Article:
If you look at the flamenco sketch you will see that the flamenco singer was sitting much closer to the mics that the guitar was. That may have a lot to do with what you are hearing on this sample.

Flamenco is usually recorded using close miking techniques. They are used to having the engineer balance their performance at the mixing table. But we do not do that. Here the artists are responsible for the balance of the performance. Just like they would be if on an acoustic live performance without any amplification. They were here for just one hour trying things out. They ended up making the recording this way to try to compensate for the fact that her voice was not so big and the guitarist sound was big. Had they been here long enough, I am sure they would have been able to balance themselves to be able to sit next to each other on the stage. That would have probably gotten rid of that "odd-sounding" quality of the voice.

I cannot say anything about the rock. I can only be thankful because they were willing to try this experiment. I think rock in general does benefit from the intervention of engineers and producers on the making of the sound. Anyway, I would be willing to try it again if there was a band that dared to do it :)
 

RayDunzl

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#76
You talked about the "right hand high notes" on the Albéniz. Luis voiced it that way, we just picked up what he was doing.
I agree.

Undiluted solo piano ffff may not have been featured often in my typical listening repertoire.


 
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#77
ok, I have just read though all the posts I missed....

We always use the same gain on all our recordings. (except for the drums and rock)

The albums and the flamenco all have real relative levels. So once you find a realistic master volume level you should be able to listen to all the albums and the flamenco without having to touch the volume.

In other words, whatever volume you choose, leave it there and switch back and forward between piano, guitar, voice... if you do not feel the need to adjust the volume for any of those then you can be pretty sure you are listening at a realistic volume.

Anyway, It might be a good idea for me to develop a test tone that you could use to calibrate your system (should you want to) That way you would be sure that the volume you are listening to corresponds to the real volume of the performance.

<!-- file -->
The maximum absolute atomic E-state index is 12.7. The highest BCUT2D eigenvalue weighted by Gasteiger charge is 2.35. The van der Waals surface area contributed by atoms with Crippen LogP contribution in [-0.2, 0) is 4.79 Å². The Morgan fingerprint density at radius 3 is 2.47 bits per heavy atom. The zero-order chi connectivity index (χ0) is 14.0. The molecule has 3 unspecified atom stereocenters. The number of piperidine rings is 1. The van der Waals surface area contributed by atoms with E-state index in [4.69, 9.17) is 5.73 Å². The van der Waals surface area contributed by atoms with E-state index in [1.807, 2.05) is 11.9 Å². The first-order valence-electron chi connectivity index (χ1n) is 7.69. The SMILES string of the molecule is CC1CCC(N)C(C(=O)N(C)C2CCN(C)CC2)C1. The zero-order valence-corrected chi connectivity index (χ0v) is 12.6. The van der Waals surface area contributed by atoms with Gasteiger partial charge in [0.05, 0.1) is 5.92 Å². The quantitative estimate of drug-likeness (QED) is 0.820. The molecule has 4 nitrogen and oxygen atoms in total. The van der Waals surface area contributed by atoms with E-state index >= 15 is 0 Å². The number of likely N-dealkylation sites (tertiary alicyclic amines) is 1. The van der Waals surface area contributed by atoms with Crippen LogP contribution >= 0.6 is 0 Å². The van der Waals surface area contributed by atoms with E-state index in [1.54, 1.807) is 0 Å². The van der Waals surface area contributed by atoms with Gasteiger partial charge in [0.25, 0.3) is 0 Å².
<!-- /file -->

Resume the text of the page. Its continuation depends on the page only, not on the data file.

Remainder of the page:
amirm

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#78
Anyway, It might be a good idea for me to develop a test tone that you could use to calibrate your system (should you want to) That way you would be sure that the volume you are listening to corresponds to the real volume of the performance.
That would be great. What would be fantastic :), would be some kind of frequency response of the recording room. With those two we can come much closer to the live recording.
 

RayDunzl

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#79
The albums and the flamenco all have real relative levels. So once you find a realistic master volume level you should be able to listen to all the albums and the flamenco without having to touch the volume.
I didn't change volume while listening to your tracks.

In other words, whatever volume you choose, leave it there and switch back and forward between piano, guitar, voice... if you do not feel the need to adjust the volume for any of those then you can be pretty sure you are listening at a realistic volume.
That's how I felt.

Anyway, It might be a good idea for me to develop a test tone that you could use to calibrate your system (should you want to) That way you would be sure that the volume you are listening to corresponds to the real volume of the performance.